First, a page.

A bookish historian is married to a steely Southern belle who raises horses, an animal that he doesn't care for. However, the cute young neighbor girl doesn't feel that way about him and makes no bones about letting him know it.
"Wicked" Lily Bishop joins a wagon train to California, led by Michael Fabian and Johnnny Trumbo, but news of the Gold Rush scatters the train. When Johnny and Michael finally arrive, Lily is rich from her saloon and storekeeper (former slaver) Pharaoh Coffin is bleeding the miners dry. But worse troubles are ahead: California is inching toward statehood, and certain people want to make it their private empire. Written by
Rod Crawford <firstname.lastname@example.org>
In Feb. 1958, a reissue of this film was in wide release by Paramount on a double bill with another western, Desert Fury (1947). See more »
A number of the pistols used by characters appear to be cartridge revolvers, rather than cap-and-ball. See more »
He was a gambler. He played the Mississippi boats. He always used to say, 'It's your cheat who's most afraid of being cheated.' You better stay on your horse after this, Trumbo. It makes you look more important than you really are. Another thing my father told me: 'Always leave a man burying money.'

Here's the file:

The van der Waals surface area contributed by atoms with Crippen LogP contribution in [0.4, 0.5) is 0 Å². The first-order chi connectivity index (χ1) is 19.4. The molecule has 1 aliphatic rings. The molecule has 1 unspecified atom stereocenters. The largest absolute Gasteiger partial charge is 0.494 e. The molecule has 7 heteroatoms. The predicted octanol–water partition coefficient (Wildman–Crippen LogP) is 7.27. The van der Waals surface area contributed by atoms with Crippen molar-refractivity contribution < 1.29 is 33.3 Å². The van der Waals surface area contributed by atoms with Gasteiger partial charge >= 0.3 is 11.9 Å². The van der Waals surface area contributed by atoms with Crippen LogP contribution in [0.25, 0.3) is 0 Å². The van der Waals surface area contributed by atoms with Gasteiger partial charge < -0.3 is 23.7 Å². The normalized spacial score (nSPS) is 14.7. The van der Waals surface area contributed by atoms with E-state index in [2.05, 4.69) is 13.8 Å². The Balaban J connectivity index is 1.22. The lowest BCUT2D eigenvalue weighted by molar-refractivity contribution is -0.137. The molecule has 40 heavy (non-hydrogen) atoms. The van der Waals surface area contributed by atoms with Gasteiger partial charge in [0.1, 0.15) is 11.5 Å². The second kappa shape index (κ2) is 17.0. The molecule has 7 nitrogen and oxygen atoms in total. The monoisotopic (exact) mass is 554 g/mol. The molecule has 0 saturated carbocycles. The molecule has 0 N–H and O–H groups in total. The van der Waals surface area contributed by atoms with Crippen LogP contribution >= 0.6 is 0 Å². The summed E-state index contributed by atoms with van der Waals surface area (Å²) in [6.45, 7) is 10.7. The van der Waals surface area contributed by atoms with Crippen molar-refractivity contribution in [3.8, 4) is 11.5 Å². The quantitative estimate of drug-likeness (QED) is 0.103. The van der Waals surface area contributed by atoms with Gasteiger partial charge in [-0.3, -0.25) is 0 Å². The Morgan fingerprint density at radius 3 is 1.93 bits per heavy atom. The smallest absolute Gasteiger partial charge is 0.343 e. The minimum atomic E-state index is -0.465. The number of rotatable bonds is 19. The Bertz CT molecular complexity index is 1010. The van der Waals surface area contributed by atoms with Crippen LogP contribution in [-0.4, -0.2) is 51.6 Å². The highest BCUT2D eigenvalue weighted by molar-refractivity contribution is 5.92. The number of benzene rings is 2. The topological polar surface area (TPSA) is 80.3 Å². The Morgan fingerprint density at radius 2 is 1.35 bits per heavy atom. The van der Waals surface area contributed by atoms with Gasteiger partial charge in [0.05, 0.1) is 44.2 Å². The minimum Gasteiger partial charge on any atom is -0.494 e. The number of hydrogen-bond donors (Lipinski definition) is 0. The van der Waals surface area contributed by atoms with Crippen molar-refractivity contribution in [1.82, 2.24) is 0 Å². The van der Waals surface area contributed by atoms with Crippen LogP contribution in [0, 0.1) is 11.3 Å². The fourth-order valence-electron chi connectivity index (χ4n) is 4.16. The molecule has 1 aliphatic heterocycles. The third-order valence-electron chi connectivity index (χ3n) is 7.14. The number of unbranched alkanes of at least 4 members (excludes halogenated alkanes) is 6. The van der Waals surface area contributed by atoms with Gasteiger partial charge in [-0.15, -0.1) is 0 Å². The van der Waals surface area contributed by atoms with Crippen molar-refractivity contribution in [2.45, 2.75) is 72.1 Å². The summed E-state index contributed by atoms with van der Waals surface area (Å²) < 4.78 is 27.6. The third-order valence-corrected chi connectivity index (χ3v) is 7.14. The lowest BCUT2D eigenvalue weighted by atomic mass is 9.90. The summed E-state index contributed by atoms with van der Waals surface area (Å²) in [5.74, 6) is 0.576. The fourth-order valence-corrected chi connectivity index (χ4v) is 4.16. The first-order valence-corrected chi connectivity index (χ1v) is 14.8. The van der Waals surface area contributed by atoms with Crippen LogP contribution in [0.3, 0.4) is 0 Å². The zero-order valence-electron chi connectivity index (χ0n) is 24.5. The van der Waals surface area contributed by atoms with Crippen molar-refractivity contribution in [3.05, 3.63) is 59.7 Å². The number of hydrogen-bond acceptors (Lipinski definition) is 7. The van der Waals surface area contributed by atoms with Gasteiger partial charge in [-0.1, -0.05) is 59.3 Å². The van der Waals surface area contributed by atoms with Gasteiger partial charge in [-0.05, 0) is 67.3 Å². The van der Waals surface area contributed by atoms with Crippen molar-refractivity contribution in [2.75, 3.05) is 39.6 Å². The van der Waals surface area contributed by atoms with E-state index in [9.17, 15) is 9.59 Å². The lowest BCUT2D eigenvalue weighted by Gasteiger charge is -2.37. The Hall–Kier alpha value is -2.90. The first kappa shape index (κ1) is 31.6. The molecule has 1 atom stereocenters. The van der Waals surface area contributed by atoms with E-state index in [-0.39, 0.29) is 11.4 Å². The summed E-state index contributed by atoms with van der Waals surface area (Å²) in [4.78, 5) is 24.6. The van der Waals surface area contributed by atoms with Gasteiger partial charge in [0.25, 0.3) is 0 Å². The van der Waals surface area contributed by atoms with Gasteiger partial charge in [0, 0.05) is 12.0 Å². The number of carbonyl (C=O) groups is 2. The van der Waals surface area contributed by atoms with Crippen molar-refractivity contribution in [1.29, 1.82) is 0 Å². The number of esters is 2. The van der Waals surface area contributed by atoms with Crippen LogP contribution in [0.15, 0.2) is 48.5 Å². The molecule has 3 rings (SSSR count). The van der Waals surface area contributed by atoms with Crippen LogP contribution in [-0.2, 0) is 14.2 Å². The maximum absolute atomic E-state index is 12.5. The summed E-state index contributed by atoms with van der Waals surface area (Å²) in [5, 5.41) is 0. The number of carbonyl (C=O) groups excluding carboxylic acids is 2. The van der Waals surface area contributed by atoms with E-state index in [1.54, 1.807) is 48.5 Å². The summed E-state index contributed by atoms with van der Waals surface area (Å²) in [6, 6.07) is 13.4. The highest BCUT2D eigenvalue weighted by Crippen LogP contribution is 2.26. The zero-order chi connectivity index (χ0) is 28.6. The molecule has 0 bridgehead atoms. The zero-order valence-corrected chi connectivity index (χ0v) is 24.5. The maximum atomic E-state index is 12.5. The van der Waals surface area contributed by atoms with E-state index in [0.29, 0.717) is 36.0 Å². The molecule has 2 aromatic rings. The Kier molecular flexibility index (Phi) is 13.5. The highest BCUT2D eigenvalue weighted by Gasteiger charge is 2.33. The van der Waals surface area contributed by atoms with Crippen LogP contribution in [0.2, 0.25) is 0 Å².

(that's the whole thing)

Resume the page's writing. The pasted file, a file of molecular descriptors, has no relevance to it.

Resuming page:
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Army deserter Ray Milland leads a wagon train, including woman-of-easy-virtue Barbara Stanwyck, on its way to California, only to find the gold rush in full effect and the territory overrun by scoundrels, like megalomaniac slave-ship captain Barry Fitzgerald.
The excellent photography, with equally excellent use of Technicolor, good direction by John Farrow, and Milland's brooding can't quite overcome the overly talky script, the datedness of the songs, and the fact that Stanwyck's character is quite unappealing most of the time.
However, for those of us who grew up watching Ray Milland playing old curmudgeons in various B-movies of the sixties, seventies, and early eighties, it's interesting to see him in his prime, playing a rugged leading man.
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